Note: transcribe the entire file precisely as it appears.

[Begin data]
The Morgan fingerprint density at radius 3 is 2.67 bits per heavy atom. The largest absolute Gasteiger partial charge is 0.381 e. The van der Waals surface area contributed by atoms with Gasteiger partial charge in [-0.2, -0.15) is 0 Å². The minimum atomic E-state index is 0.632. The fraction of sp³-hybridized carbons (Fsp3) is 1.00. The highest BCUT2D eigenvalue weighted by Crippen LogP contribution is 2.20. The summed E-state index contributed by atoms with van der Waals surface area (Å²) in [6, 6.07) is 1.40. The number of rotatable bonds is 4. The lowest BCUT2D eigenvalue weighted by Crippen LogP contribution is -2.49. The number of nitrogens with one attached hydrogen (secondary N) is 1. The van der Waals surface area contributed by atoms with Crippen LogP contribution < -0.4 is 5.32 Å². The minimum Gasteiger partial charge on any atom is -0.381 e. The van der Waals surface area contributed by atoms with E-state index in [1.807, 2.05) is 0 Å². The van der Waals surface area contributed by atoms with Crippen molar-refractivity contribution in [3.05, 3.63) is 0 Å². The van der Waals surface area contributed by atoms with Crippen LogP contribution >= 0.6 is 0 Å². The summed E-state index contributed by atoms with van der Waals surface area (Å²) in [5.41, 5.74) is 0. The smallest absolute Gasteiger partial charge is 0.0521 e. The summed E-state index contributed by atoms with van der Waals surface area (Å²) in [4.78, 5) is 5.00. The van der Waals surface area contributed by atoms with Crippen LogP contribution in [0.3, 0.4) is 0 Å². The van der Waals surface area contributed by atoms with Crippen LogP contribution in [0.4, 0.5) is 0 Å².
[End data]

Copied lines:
The Morgan fingerprint density at radius 3 is 2.67 bits per heavy atom. The largest absolute Gasteiger partial charge is 0.381 e. The van der Waals surface area contributed by atoms with Gasteiger partial charge in [-0.2, -0.15) is 0 Å². The minimum atomic E-state index is 0.632. The fraction of sp³-hybridized carbons (Fsp3) is 1.00. The highest BCUT2D eigenvalue weighted by Crippen LogP contribution is 2.20. The summed E-state index contributed by atoms with van der Waals surface area (Å²) in [6, 6.07) is 1.40. The number of rotatable bonds is 4. The lowest BCUT2D eigenvalue weighted by Crippen LogP contribution is -2.49. The number of nitrogens with one attached hydrogen (secondary N) is 1. The van der Waals surface area contributed by atoms with Crippen LogP contribution < -0.4 is 5.32 Å². The minimum Gasteiger partial charge on any atom is -0.381 e. The van der Waals surface area contributed by atoms with E-state index in [1.807, 2.05) is 0 Å². The van der Waals surface area contributed by atoms with Crippen molar-refractivity contribution in [3.05, 3.63) is 0 Å². The van der Waals surface area contributed by atoms with Crippen LogP contribution >= 0.6 is 0 Å². The summed E-state index contributed by atoms with van der Waals surface area (Å²) in [5.41, 5.74) is 0. The smallest absolute Gasteiger partial charge is 0.0521 e. The summed E-state index contributed by atoms with van der Waals surface area (Å²) in [4.78, 5) is 5.00. The van der Waals surface area contributed by atoms with Crippen LogP contribution in [0.3, 0.4) is 0 Å². The van der Waals surface area contributed by atoms with Crippen LogP contribution in [0.4, 0.5) is 0 Å².